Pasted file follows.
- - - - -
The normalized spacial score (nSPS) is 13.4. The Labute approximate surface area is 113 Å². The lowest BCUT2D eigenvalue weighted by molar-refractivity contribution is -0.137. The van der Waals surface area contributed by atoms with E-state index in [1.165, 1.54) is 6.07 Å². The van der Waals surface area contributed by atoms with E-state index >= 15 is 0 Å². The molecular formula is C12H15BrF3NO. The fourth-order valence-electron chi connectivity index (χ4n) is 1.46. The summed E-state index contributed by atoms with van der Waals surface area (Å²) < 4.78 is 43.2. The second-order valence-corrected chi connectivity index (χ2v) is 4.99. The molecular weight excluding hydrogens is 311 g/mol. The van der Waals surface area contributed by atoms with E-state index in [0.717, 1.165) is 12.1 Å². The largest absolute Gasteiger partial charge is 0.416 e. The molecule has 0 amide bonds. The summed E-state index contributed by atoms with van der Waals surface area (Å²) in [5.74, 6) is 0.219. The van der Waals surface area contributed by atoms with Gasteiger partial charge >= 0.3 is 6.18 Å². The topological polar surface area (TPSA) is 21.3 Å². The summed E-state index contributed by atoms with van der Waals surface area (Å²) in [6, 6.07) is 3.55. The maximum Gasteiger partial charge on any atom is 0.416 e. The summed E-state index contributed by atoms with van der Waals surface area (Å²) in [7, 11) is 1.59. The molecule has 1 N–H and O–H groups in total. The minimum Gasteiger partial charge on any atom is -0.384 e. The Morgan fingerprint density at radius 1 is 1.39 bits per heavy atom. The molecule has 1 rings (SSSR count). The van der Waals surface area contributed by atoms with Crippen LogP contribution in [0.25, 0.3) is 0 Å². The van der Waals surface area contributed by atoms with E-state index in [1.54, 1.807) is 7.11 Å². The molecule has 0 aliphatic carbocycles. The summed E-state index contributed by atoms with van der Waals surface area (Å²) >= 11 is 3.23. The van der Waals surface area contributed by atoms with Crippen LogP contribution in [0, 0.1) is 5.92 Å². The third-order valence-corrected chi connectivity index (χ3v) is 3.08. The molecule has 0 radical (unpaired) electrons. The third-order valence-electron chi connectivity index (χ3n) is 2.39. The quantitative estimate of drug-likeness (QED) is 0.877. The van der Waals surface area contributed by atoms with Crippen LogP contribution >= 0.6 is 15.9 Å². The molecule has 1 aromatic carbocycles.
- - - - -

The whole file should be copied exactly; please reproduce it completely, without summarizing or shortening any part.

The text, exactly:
The normalized spacial score (nSPS) is 13.4. The Labute approximate surface area is 113 Å². The lowest BCUT2D eigenvalue weighted by molar-refractivity contribution is -0.137. The van der Waals surface area contributed by atoms with E-state index in [1.165, 1.54) is 6.07 Å². The van der Waals surface area contributed by atoms with E-state index >= 15 is 0 Å². The molecular formula is C12H15BrF3NO. The fourth-order valence-electron chi connectivity index (χ4n) is 1.46. The summed E-state index contributed by atoms with van der Waals surface area (Å²) < 4.78 is 43.2. The second-order valence-corrected chi connectivity index (χ2v) is 4.99. The molecular weight excluding hydrogens is 311 g/mol. The van der Waals surface area contributed by atoms with E-state index in [0.717, 1.165) is 12.1 Å². The largest absolute Gasteiger partial charge is 0.416 e. The molecule has 0 amide bonds. The summed E-state index contributed by atoms with van der Waals surface area (Å²) in [5.74, 6) is 0.219. The van der Waals surface area contributed by atoms with Gasteiger partial charge >= 0.3 is 6.18 Å². The topological polar surface area (TPSA) is 21.3 Å². The summed E-state index contributed by atoms with van der Waals surface area (Å²) in [6, 6.07) is 3.55. The maximum Gasteiger partial charge on any atom is 0.416 e. The summed E-state index contributed by atoms with van der Waals surface area (Å²) in [7, 11) is 1.59. The molecule has 1 N–H and O–H groups in total. The minimum Gasteiger partial charge on any atom is -0.384 e. The Morgan fingerprint density at radius 1 is 1.39 bits per heavy atom. The molecule has 1 rings (SSSR count). The van der Waals surface area contributed by atoms with Crippen LogP contribution in [0.25, 0.3) is 0 Å². The van der Waals surface area contributed by atoms with E-state index in [1.54, 1.807) is 7.11 Å². The molecule has 0 aliphatic carbocycles. The summed E-state index contributed by atoms with van der Waals surface area (Å²) >= 11 is 3.23. The van der Waals surface area contributed by atoms with Crippen LogP contribution in [0, 0.1) is 5.92 Å². The third-order valence-corrected chi connectivity index (χ3v) is 3.08. The molecule has 0 radical (unpaired) electrons. The third-order valence-electron chi connectivity index (χ3n) is 2.39. The quantitative estimate of drug-likeness (QED) is 0.877. The van der Waals surface area contributed by atoms with Crippen LogP contribution >= 0.6 is 15.9 Å². The molecule has 1 aromatic carbocycles.